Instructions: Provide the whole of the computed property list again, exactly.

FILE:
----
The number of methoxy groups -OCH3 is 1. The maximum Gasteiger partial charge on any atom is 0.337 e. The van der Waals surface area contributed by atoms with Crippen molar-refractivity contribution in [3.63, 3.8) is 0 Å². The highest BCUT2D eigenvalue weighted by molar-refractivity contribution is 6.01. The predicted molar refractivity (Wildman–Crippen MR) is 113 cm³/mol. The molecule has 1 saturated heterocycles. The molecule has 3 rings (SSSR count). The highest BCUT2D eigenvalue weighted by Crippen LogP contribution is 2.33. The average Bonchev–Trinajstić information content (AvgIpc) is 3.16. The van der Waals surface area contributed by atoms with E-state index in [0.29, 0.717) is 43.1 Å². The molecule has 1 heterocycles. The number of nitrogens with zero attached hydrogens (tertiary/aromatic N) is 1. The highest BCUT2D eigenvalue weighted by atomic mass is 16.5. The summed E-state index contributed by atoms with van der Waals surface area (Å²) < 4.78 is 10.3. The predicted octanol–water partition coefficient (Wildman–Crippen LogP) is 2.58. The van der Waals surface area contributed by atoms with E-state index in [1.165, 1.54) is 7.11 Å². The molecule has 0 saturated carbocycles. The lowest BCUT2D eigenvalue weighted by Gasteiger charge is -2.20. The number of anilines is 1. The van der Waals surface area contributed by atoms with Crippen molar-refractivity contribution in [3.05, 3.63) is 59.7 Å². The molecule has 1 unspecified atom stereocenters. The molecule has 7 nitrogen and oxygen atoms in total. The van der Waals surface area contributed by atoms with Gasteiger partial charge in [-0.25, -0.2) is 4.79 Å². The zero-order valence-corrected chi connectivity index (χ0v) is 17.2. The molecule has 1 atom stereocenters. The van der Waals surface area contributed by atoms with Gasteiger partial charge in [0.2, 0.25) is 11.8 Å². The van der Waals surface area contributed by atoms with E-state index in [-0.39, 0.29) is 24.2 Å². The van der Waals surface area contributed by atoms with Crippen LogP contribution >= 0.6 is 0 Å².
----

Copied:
The number of methoxy groups -OCH3 is 1. The maximum Gasteiger partial charge on any atom is 0.337 e. The van der Waals surface area contributed by atoms with Crippen molar-refractivity contribution in [3.63, 3.8) is 0 Å². The highest BCUT2D eigenvalue weighted by molar-refractivity contribution is 6.01. The predicted molar refractivity (Wildman–Crippen MR) is 113 cm³/mol. The molecule has 1 saturated heterocycles. The molecule has 3 rings (SSSR count). The highest BCUT2D eigenvalue weighted by Crippen LogP contribution is 2.33. The average Bonchev–Trinajstić information content (AvgIpc) is 3.16. The van der Waals surface area contributed by atoms with E-state index in [0.29, 0.717) is 43.1 Å². The molecule has 1 heterocycles. The number of nitrogens with zero attached hydrogens (tertiary/aromatic N) is 1. The highest BCUT2D eigenvalue weighted by atomic mass is 16.5. The summed E-state index contributed by atoms with van der Waals surface area (Å²) < 4.78 is 10.3. The predicted octanol–water partition coefficient (Wildman–Crippen LogP) is 2.58. The van der Waals surface area contributed by atoms with E-state index in [1.165, 1.54) is 7.11 Å². The molecule has 0 saturated carbocycles. The lowest BCUT2D eigenvalue weighted by Gasteiger charge is -2.20. The number of anilines is 1. The van der Waals surface area contributed by atoms with Crippen molar-refractivity contribution in [3.05, 3.63) is 59.7 Å². The molecule has 1 unspecified atom stereocenters. The molecule has 7 nitrogen and oxygen atoms in total. The van der Waals surface area contributed by atoms with Gasteiger partial charge in [-0.25, -0.2) is 4.79 Å². The zero-order valence-corrected chi connectivity index (χ0v) is 17.2. The molecule has 1 atom stereocenters. The van der Waals surface area contributed by atoms with Gasteiger partial charge in [0.2, 0.25) is 11.8 Å². The van der Waals surface area contributed by atoms with E-state index in [-0.39, 0.29) is 24.2 Å². The van der Waals surface area contributed by atoms with Crippen LogP contribution >= 0.6 is 0 Å².